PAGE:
But, as the majority also notes, a Section 1981 claim cannot “reach more than purposeful discrimination.” Gen. Bldg. Contractors Ass’n v. Pennsylvania, 458 U.S. 375, 388, 391 (1982) (emphasis added). Accordingly, to plead a prima facie case, a plaintiff must show the defendant intended to discriminate against the plaintiff on the basis of race. See Williams v. Lindenwood Univ., 288 F.3d 349, 355 (8th Cir. 2002); Mian v. Donaldson, Lufkin & Jenrette Secs. Corp., 7 F.3d 1085, 1087 (2d Cir. 1993).
Nanko has failed to plead sufficient facts to carry that burden here. In fact, no facts presented in the complaint suggest Alcoa intentionally discriminated against Nanko on account of race. Rather, Nanko states it is an AfricanAmerican owned company, see Prop. Second Am. Compl. ¶¶ 78–79, alleges Alcoa had done business with white-owned Klaveness, id. ¶¶ 17, 80, and asserts “[Alcoa] imposed certain unreasonable requirements, offered multiple limited shipping opportunities in 2012 after telling Nanko that all such bid opportunities had been contracted out and expressly stated that their decision making process would be arbitrary and subjective,” id. ¶ 82. Further, Nanko claims it used the “same exact shipping companies” as Alcoa and also “attained equal or lower shipping prices and similar assurances regarding shipping security.” Id. ¶ 87. Indeed, all of Nanko’s factual allegations are consistent with an arbitrary, but not racially discriminatory, decision-making process. Everyone can be characterized by race, and many contracting parties are “harsh, unjust, and rude,” but a failure to do business with a particular African-American individual or company does not automatically constitute a federal civil rights claim. See generally Alfano v. Costello, 294 F.3d 365, 377 (2d Cir. 2002).
The inadequacy of Nanko’s pleading is hardly surprising. Intentional discrimination may be relatively easy to plead via comparator evidence—as Nanko apparently attempts to do— in the employment discrimination context, where a plaintiff is keenly aware of his coworkers’ performance and familiar with his employers’ policies. See Brown v. Sessoms, 774 F.3d 1016, 1023 (D.C. Cir. 2014) (pleading the underlying facts necessary to rely on comparator evidence in an employment case). In the commercial context, however, it is often very difficult to plead facts raising an inference of racially discriminatory intent. See Denny v. Elizabeth Arden Salons, Inc., 456 F.3d 427, 429–31, 435 (4th Cir. 2006) (finding a viable § 1981 claim where an individual purchased a salon gift card for her mother, but the salon refused service to the mother, stating it did not “do black people’s hair”). This difficulty is systemic, but it is not for this Court to remedy policy deficiencies: “Trying to make [the statute] a cure-all not only goes beyond any expression of congressional intent but would produce satellite § 1981 litigation of immense scope.” Domino’s Pizza, Inc. v. McDonald, 546 U.S. 470, 479 (2006).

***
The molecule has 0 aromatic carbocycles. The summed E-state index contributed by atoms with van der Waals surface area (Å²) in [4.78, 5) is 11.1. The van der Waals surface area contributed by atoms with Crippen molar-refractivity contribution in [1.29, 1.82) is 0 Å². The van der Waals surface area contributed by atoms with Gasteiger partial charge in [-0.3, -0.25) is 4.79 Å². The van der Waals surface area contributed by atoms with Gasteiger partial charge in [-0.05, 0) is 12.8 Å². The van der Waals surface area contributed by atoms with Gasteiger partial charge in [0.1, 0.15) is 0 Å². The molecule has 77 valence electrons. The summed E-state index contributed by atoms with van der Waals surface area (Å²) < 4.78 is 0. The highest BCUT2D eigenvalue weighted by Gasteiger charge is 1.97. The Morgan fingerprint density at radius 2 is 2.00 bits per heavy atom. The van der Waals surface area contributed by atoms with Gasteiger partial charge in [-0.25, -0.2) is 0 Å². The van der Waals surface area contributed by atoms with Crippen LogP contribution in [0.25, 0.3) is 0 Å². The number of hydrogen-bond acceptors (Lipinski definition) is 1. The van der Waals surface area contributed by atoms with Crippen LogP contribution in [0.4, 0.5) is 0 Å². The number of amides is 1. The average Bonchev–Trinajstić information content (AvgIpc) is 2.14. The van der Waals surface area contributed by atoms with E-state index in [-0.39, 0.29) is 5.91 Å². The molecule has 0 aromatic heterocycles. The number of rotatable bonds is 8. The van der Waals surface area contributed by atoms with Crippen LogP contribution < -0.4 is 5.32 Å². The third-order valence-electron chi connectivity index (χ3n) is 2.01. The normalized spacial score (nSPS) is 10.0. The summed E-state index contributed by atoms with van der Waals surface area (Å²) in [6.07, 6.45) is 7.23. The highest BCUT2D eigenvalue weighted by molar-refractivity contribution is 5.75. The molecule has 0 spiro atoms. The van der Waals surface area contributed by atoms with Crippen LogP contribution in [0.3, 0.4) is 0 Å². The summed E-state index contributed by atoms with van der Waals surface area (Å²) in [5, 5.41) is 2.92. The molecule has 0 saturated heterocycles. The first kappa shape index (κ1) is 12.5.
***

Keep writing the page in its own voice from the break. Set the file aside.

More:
Accordingly, I would affirm the district court’s dismissal of Nanko’s claims pursuant to 42 U.S.C. §§ 1981 and 1985 for failure to state a claim upon which relief can be granted. See Nanko Shipping, USA v. Alcoa, Inc., 118 F. Supp. 3d 372, 377 (D.D.C. 2015); United Bhd. of Carpenters & Joiners v. Scott, 463 U.S. 825, 833 (1983) (noting § 1985 “provides no substantial rights itself”).
 Nanko calls this agreement a “convention,” see Appellant’s Br. 2, but that term usually denotes an accord between states. The cover page of the agreement describes it as an “Agreement Between the Republic of Guinea and Harvey Aluminum Co. of Delaware.”